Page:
A Revised View…

My post ‘1938 – The World Turns’ discussed some of the issues of Neville Chamberlain and the British Government’s policy of appeasement towards European dictators in the 1930’s, particularly Adolf Hitler and the Third Reich.  

I portrayed Chamberlain as a somewhat misdirected figure, arrogant and naive in his belief that war could be avoided by meeting Hitler’s demands, even at the expense of smaller nations. I accept that fear of another global conflict so soon after the last one played a part, and also that the failure of successive Governments to maintain armed strength, (understandably so since a repeat of 1914-1918 was unthinkable,) put added pressure on Britain and France to buy time to rearm. However, Chamberlain’s disdain for the opinions of others, and his preference only for voices which chimed with his was a major weakness; and I’m still of the same mind toward his time in office.

However, (there’s nearly always a ‘however’ in discussing history), students of the causes of the Second World War might find an alternative view to be of interest. As I said in my last piece, Chamberlain’s actions, and motives and the policy of appeasement have undergone revision in recent years, and an early and important contribution to this is John Charmley’s “Chamberlain and the Lost Peace” from 1989. This is a well written, well-argued study which seeks to present the views of the main protagonists – Chamberlain, Churchill and Eden – from the contemporary 1930’s standpoint, and then puts forward the view that Chamberlain’s efforts were motivated more by a fear of what a long-term war would do to British interests, and a desire to ensure that Britain was able to protect and strengthen its grip on its Empire. Of course, to my way of thinking, the British Empire is anathema; however most British people in the 1930’s simply accepted Britain’s right to have colonial possessions, and never questioned the arrogant belief that the people under British rule were inferior, and it was our moral duty to keep huge swathes of the map that peculiar shade of pink even my generation learnt about at school. “White man’s burden”, and all that. In fact, my teachers, an older generation, saw it as a matter of pride that we’d once been an Imperial powerhouse.

There’s a lot to commend Charmley’s book. He presents a defence of Chamberlain, and seeks to offer an understanding of what he sought to do in those heady months of 1938, and does it quite successfully.  It’s a long while since I read this book. Someday I might read it again and perhaps come to a reassessment. However, my take on Chamberlain is that I feel there was an arrogance about him, and a resentment of the Tory Party who may have looked down on his provincial achievements, which drove him to be stubborn and to outdo the likes of Churchill. To be fair, he did work very closely with the patrician Henderson until close to the end, so maybe I do him a disservice. And of course, Churchill wasn’t always driven by altruism!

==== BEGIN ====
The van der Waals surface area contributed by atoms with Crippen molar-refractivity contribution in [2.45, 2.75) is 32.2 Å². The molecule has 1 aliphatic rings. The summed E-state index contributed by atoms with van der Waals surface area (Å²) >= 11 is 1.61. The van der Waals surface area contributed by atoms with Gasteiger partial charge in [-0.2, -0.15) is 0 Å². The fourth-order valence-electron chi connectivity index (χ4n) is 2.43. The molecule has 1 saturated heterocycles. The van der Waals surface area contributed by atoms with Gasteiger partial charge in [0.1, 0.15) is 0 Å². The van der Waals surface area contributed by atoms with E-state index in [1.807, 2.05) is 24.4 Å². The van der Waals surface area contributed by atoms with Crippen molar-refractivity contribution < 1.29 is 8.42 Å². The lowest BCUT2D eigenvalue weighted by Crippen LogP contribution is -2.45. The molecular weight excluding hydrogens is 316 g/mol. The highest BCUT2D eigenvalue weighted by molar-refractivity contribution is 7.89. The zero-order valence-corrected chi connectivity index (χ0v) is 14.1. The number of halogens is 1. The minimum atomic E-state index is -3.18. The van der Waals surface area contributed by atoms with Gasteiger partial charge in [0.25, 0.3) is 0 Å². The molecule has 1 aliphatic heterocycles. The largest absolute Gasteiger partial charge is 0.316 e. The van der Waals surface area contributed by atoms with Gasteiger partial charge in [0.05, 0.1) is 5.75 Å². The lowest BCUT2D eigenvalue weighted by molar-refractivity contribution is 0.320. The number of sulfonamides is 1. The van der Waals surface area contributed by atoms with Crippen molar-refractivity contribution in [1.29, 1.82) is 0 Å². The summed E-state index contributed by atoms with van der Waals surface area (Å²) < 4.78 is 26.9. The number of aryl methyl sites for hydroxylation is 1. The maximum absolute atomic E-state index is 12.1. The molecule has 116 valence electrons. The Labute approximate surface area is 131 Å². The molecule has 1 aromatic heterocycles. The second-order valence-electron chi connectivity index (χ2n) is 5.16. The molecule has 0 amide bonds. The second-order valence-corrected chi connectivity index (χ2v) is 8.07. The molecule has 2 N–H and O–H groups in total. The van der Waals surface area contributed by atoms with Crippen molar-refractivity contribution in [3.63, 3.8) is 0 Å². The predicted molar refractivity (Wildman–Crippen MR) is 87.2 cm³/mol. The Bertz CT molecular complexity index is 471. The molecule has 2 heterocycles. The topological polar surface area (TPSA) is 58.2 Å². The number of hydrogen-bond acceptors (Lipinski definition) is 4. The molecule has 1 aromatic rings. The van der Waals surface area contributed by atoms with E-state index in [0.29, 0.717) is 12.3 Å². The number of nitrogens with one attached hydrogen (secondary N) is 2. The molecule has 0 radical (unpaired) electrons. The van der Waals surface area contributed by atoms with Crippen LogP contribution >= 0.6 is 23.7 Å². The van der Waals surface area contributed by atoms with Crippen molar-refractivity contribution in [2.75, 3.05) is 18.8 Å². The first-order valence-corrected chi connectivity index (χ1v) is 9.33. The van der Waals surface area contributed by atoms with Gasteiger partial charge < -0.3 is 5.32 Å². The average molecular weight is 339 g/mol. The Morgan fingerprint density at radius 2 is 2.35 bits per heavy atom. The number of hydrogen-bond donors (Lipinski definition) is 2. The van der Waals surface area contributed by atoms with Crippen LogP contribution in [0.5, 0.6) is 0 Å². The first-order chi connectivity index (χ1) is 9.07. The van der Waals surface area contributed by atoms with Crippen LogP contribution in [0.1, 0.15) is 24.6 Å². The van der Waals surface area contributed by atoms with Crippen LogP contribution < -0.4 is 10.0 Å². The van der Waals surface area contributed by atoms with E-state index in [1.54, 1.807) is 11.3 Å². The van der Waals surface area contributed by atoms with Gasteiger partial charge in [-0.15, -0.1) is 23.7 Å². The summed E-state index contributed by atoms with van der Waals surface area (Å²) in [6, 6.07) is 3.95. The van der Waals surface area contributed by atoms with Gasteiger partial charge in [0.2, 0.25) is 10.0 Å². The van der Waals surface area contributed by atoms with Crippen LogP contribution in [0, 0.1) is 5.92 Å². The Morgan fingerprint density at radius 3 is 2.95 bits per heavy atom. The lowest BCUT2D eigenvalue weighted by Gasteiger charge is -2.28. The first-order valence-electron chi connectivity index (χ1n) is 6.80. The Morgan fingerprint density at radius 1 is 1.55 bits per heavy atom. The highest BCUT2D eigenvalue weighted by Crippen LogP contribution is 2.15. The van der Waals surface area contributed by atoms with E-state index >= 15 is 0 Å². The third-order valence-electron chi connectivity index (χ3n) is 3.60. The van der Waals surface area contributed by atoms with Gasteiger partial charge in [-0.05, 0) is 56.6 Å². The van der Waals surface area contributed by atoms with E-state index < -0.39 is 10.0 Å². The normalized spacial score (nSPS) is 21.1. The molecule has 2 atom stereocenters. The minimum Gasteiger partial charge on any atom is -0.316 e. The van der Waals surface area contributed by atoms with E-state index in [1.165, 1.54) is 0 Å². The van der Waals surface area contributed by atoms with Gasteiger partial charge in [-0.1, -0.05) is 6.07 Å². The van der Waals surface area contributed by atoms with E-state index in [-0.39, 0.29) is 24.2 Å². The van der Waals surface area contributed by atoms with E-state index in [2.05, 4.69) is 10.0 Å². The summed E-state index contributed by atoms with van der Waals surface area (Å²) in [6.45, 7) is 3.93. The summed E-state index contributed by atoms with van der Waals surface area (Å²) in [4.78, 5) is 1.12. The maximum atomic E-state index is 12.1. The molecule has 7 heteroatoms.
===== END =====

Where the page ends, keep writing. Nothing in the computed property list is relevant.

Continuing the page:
On a human level, it’s hard not to feel sympathy for Chamberlain. He’d placed such great store on being the one man who would handle Hitler, who had understood him, and who would deliver the world into a peaceful future. This, of course, was with a certain diffidence towards other, smaller European nations. But when war came, it carried a terrible price for Chamberlain, both political and personal. In his speech to the Country at 11.15 a.m. on the 3rd of September 1939, he said, “You can imagine what a bitter blow it is to me that all my long struggle to win peace has failed.” At noon that day, he spoke to the House of Commons: “Everything that I have worked for, everything that I have hoped for, everything that I have believed in during my public life, has crashed into ruins.” He hadn’t entered politics to be the man who, twenty years after one cataclysmic conflict from which the Country had still not fully recovered, bore the task of leading Britain into another. After his beliefs, his hopes, his efforts, it must have been shattering.

Life and the history it becomes is never black and white; moral ambiguities abound, and trying to evaluate the motives, fears, ambitions of men now long dead is a Rubik’s Cube without a solution. The best we can do is to try and put ourselves in their shoes; we often think we’d have acted more nobly, or with greater success, but in truth, I doubt it.

Chamberlain in 1929

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